Ghana Mineworkers’ Union lauds government’s bold introduction of windfall tax on mining companies

The Ghana Mineworkers’ Union (GMWU) has commended government for introducing a windfall profit tax on mining companies as contained in the 2012 budget, saying the Union hopes it (government) will be resolute in its successful implementation.

In a statement copied to the Ghana News Agency on Monday, GMWU, an affiliate of the Ghana Trades Union, said such a step by the Government was bold because it would enhance the revenue base of the country.

Mr Prince William Ankrah, the General Secretary of the GMWU, who signed the statement, said Government also deserved to be commended for the upward review of the corporate tax for mining companies from 25 to 35 per cent.

“In the view of the GMWU, the windfall profit tax and the revised corporate tax clearly demonstrate government’s bold resolve to generate enough revenue from the mining sector for our country’s development goals,” he said.

It should be recalled that the GMWU at its 10th Quadrennial Delegates conference in August this year among other critical issues urged the Government to impose a windfall profit tax following the rising price of gold on the international market.

Mr Ankrah said, the prompt response by government in introducing the windfall profit tax, showed its willingness to take on board suggestions from all sections of the public, adding “To the GMWU, this is a culture that should be nurtured to enhance democratic governance and accelerated national development.”

He said the GMWU believes that unlike the case of South Africa, United States of America and Australia, Ghana lost out in the era of the gold rush and therefore it was fair and prudent for her to effect such changes in its revenue mobilization drive.

“It is the position of the GMWU that while pursuing these policies, government should be firm and demand that players in the mining industry must be honest and come clean when making their case about the cost implications and the impact on their operations.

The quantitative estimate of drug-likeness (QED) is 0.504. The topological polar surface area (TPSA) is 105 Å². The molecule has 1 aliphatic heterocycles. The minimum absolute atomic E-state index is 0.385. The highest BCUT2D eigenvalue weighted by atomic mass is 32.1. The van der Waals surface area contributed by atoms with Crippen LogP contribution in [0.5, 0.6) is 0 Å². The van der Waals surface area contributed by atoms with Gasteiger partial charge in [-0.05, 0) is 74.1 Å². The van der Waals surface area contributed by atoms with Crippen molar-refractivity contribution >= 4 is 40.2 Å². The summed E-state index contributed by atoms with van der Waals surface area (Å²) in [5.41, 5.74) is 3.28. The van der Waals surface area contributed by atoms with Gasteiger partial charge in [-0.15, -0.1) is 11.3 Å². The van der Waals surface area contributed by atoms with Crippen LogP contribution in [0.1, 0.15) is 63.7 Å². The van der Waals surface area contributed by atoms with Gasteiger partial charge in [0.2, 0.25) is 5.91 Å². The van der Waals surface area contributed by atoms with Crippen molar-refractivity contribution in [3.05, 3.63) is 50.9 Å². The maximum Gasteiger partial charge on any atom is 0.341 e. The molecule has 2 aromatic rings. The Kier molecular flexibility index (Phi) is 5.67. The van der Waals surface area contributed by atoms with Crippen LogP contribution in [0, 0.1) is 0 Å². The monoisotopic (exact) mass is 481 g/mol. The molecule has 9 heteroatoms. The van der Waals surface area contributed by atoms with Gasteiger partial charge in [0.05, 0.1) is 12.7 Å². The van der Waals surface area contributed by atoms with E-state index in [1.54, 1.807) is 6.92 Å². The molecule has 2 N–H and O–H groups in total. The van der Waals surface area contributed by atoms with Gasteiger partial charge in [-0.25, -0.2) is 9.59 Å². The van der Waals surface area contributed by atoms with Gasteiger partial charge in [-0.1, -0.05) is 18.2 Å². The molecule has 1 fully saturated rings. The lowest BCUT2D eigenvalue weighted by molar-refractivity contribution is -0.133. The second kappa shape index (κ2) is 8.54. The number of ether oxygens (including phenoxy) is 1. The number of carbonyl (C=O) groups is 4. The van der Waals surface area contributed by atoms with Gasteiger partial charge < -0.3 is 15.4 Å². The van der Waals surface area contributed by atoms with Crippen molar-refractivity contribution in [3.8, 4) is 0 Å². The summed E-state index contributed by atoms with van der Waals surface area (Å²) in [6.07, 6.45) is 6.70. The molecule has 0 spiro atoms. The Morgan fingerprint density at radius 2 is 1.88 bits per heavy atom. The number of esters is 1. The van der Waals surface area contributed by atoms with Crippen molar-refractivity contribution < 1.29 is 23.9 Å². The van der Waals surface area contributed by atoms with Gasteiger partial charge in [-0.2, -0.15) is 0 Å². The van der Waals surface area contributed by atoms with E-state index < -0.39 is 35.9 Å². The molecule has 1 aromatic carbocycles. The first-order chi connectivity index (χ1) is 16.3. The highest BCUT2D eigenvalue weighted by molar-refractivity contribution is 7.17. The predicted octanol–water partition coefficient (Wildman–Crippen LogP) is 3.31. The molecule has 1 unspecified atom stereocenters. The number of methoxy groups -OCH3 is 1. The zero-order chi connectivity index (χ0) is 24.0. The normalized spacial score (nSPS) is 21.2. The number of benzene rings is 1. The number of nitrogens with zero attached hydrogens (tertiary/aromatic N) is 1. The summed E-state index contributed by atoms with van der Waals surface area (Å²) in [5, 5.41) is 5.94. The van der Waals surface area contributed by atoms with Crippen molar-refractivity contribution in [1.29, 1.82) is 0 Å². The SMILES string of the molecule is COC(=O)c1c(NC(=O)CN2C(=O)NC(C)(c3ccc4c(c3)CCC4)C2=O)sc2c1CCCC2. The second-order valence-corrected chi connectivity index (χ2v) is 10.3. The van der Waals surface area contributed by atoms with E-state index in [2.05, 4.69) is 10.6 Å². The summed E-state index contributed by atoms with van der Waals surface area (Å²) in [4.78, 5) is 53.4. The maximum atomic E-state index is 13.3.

“This will prevent the situation where multinational mining companies tend to make huge profits at the expense of Ghana’s overall development agenda,” Mr Ankrah stated.

The GMWU called for an engagement process aimed at increasing government’s stake in various mining companies to begin.

It said, the acknowledgement in the 2012 budget that mining was one of the leading sectors in the country, yet its economic and social benefits had not met the country’s expectation was indeed factual.

“This means drastic measures will be required to change this sad state of affairs. Again government representatives on Boards of mining companies must place the national interest first and therefore demand valid financial information and open book policy in line with ethical means of doing business in the 21st Century.”

Another critical area in the 2012 budget which the leadership of the GMWU has taken note of, the statement said, was the provision on Young Graduates Entrepreneurship and Innovation Initiative.

This initiative, it said, needed the support of all Ghanaians, because the issue of unemployment was scary and should be handled through pragmatic programmes like the establishment of the initiative.

“It is reassuring that the proposed Centre will help facilitate business startups, finance, business ideas, evaluation monitoring and business development,” the GMWU said in the statement.

It said the GMWU hoped this time round, tackling infrastructural deficit in the mining communities would receive top priority, especially as the focus of the 2012 Budget is geared towards infrastructure development.

The GMWU also urged all political stakeholders, especially Members of Parliament to constructively discuss the budget in the interest of the nation.

Source: GNA

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